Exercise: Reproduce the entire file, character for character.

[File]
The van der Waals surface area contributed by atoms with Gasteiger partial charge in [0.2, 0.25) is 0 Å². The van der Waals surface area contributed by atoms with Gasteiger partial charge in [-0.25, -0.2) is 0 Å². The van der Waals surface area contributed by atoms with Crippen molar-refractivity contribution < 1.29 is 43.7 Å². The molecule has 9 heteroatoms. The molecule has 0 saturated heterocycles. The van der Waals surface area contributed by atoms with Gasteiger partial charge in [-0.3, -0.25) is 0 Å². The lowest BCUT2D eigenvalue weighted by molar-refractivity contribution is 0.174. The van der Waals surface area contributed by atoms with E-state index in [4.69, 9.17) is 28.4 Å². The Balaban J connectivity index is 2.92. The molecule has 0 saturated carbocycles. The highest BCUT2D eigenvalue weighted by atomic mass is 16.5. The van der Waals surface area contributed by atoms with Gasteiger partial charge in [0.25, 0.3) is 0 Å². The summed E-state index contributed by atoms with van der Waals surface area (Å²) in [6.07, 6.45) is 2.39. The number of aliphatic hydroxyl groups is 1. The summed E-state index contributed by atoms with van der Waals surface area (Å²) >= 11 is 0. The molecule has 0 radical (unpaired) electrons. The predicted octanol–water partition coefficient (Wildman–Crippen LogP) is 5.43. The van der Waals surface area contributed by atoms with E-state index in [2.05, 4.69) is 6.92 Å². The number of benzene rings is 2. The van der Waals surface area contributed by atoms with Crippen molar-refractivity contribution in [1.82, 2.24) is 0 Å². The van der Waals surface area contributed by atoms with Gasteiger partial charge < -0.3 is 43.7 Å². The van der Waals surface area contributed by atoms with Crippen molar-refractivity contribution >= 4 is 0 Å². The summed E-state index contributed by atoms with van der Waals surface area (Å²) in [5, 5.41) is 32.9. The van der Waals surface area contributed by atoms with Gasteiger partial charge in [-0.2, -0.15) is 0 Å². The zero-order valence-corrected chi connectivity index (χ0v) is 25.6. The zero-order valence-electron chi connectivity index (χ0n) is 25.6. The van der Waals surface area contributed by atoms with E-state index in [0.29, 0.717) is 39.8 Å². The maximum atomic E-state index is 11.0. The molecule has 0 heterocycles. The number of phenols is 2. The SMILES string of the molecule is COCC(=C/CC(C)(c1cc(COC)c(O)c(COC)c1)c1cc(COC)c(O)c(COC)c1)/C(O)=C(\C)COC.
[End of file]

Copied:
The van der Waals surface area contributed by atoms with Gasteiger partial charge in [0.2, 0.25) is 0 Å². The van der Waals surface area contributed by atoms with Gasteiger partial charge in [-0.25, -0.2) is 0 Å². The van der Waals surface area contributed by atoms with Crippen molar-refractivity contribution < 1.29 is 43.7 Å². The molecule has 9 heteroatoms. The molecule has 0 saturated heterocycles. The van der Waals surface area contributed by atoms with Gasteiger partial charge in [-0.3, -0.25) is 0 Å². The lowest BCUT2D eigenvalue weighted by molar-refractivity contribution is 0.174. The van der Waals surface area contributed by atoms with E-state index in [4.69, 9.17) is 28.4 Å². The Balaban J connectivity index is 2.92. The molecule has 0 saturated carbocycles. The highest BCUT2D eigenvalue weighted by atomic mass is 16.5. The van der Waals surface area contributed by atoms with Gasteiger partial charge in [0.25, 0.3) is 0 Å². The summed E-state index contributed by atoms with van der Waals surface area (Å²) in [6.07, 6.45) is 2.39. The number of aliphatic hydroxyl groups is 1. The summed E-state index contributed by atoms with van der Waals surface area (Å²) >= 11 is 0. The molecule has 0 radical (unpaired) electrons. The predicted octanol–water partition coefficient (Wildman–Crippen LogP) is 5.43. The van der Waals surface area contributed by atoms with E-state index in [2.05, 4.69) is 6.92 Å². The number of benzene rings is 2. The van der Waals surface area contributed by atoms with Crippen molar-refractivity contribution in [1.82, 2.24) is 0 Å². The van der Waals surface area contributed by atoms with Gasteiger partial charge < -0.3 is 43.7 Å². The van der Waals surface area contributed by atoms with Crippen molar-refractivity contribution >= 4 is 0 Å². The summed E-state index contributed by atoms with van der Waals surface area (Å²) in [5, 5.41) is 32.9. The van der Waals surface area contributed by atoms with Gasteiger partial charge in [-0.2, -0.15) is 0 Å². The zero-order valence-corrected chi connectivity index (χ0v) is 25.6. The zero-order valence-electron chi connectivity index (χ0n) is 25.6. The van der Waals surface area contributed by atoms with E-state index in [0.29, 0.717) is 39.8 Å². The maximum atomic E-state index is 11.0. The molecule has 0 heterocycles. The number of phenols is 2. The SMILES string of the molecule is COCC(=C/CC(C)(c1cc(COC)c(O)c(COC)c1)c1cc(COC)c(O)c(COC)c1)/C(O)=C(\C)COC.